After a month or so of vegetative growth, a vine will develop tight bunches of tiny flowers. Each flower has the potential to form a single grape berry. Frost and wind are concerns at this stage of development. When there is danger of frost, vintners and growers take steps to protect the tender young shoots, including the use of large fans to circulate the cold air; sprinkling the vines with water to coat them in a blanket of protective ice; and use of heaters to warm the air temperature in the vineyard. In the Napa Valley, grapes grow at elevations ranging from sea level to 2,600 feet. The variance in temperature from the cooler, southern Carneros region, with its San Pablo Bay influence, to the northern Calistoga sub appellation, can be ten degrees Fahrenheit or more. As a result, the period of flowering can stretch over two-months, depending upon the particular microclimate of the vineyard location.
Because the grape flower is a-sexual, it does not need insects to propagate the tender grape buds. While each grape varietal is different, the basic grape bunches grow very normally. The variables of grape bunch growth are the type of bud wood chosen, the total heat summation days during flowering, and the vigor of the vine. In Pinot Noir, for instance, there are 200 different clones of the same Pinot Noir grape. With experience, and consultation, each grape vintner learns the tendencies of their chosen bud wood during this precious time. As we see the tiny buds turn into berry’s, we then apply the canopy management. To be covered in our next Education blog.
Education Issue # 24
Biochar is a charcoal-like substance that is made by burning organic material from biomass — agricultural and forestry wastes — in a controlled process called pyrolysis. What benefits does this have for the wine industry? Centuries of precedent, dating back to human prehistory, support the soil benefits of biochar. But it is the last two years that have really sold Doug Beck on the agricultural perks of terra preta, or the “dark earth.” Beck, a Ph.D. soil scientist with experience across four continents, has spent the last four growing seasons in California monitoring a Salinas Valley-based trial to evaluate the impact of biochar and compost as soil amendments for wine grapes. Several factors are being assessed in an 8-acre block of newly planted ‘Pinot Noir’ vines, including vine growth, water use, yield, and fruit quality.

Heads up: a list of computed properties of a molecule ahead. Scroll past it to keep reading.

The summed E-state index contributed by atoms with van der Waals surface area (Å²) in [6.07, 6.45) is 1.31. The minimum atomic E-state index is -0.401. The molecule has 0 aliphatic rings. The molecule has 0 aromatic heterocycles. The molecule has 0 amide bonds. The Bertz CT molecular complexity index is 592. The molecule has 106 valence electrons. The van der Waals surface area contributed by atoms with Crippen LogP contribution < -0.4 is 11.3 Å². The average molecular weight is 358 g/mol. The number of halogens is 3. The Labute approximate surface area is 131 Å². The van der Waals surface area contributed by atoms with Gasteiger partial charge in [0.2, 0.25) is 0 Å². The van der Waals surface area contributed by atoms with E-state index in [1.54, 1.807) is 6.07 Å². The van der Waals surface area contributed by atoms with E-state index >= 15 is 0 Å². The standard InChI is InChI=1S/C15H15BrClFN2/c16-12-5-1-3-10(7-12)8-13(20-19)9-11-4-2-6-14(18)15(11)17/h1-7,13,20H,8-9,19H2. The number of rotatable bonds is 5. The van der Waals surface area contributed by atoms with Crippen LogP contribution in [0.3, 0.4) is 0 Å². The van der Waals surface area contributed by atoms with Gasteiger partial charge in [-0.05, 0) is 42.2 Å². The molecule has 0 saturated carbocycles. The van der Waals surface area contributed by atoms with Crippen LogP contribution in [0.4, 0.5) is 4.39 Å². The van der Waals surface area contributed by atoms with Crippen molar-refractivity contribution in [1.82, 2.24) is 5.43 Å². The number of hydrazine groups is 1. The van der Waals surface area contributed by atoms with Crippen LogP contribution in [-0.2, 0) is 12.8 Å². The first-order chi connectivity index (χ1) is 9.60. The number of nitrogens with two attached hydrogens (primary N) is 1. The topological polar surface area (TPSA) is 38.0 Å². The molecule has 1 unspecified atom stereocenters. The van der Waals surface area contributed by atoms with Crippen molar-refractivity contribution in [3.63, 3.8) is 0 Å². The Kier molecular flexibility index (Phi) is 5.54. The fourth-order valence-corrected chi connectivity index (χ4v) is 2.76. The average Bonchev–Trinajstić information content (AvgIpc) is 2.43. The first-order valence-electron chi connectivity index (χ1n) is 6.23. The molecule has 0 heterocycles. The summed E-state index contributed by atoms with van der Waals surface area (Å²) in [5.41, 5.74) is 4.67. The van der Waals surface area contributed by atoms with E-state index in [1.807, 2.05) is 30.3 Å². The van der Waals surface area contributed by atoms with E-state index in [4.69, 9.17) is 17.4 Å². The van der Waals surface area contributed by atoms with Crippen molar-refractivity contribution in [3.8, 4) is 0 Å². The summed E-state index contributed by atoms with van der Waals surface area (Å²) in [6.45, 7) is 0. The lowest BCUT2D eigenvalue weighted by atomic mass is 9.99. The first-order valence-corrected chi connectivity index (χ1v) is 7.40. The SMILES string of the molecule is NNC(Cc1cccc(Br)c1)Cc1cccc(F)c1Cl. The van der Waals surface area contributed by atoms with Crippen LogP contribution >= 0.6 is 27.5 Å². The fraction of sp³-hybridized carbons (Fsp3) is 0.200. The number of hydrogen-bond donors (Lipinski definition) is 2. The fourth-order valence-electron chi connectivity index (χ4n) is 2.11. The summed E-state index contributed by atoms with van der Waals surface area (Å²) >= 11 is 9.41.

The four treatments, applied at depth down each planting row, were: biochar 10 (10 tons per acre biochar); compost 15 (15 tons per acre compost); compost plus biochar (15 tons per acre compost, 10 tons per acre biochar), and a control. Each was replicated four times.
The biochar-only treatment increased fruit yield on the fourth leaf in 2020, as it had in 2019, by a little over 1 ton per acre, while the compost-only treatment increased yields by 1.8 tons per acre. The compost-plus-biochar treatment increased yields even more, by 2 tons per acre.
The total biochar cost was $200 per ton or $2,000 per acre, Beck says. The yield increase in the third leaf, the first year of production, was 1.3 tons per acre. At a grape price of $2,000 per ton, that’s additional revenue of $2,600 per acre.
“That’s a $600 profit above the biochar costs, so you paid for the biochar with year-one yield,” Beck says. “At harvest in 2020, biochar again yielded about a ton more per acre than the control, giving an additional income for the two years of about $2,600 per acre. If you assume only 0.5 tons per acre increase per season from a single biochar application over future years, then the extra income becomes quite attractive.
European Vintners on a Buying Spree
Education Issue # 23
What do you plan next after you are on top of the winery ladder? Famous and very successful wineries such as Chateau Latour and Roederer Champagne have done a fabulous job in securing their position in the top tier of the wine world. Then what ? You have to use that extra cash on something. The answer is to buy wineries in California and Oregon. It seems to be a frenzy as Bollinger, the famous Champagne house just announced the acquisition of Ponzi Winery in Oregon. With Roederer Champagne purchasing the famed Cabernet house of Diamond Creek in Napa, one wonders if they will become sparkling houses? Not so true. With Chateau Pichon Lalande purchasing Merry Edwards in Sonoma, it seems that the smart wine money is justifiably buying wineries here that have a great upside potential. Add to the fact, is that some of the children of our native wineries are just not interested in the daily running of a winery. Such an example was the purchase of Flora Spring by the iconic Bordeaux house of Chateau Smith Haut Lafite. Succession has a lot to do with the direction of our great wineries. Also, cheap lending money may have something to do with the flurry. However, if you look at the purchase of Araujo by Chateau Latour, we do not think money was the motive. The move that made the most sense was the purchase of William Selyem by the burgundy house of Faiveley. Why not continue the experimentation of French Pinot Noir clones at an already successful California Pinot house? Also, look for more acquisitions as the new Duckhorn IPO just pumped a ton of cash into that great California winery.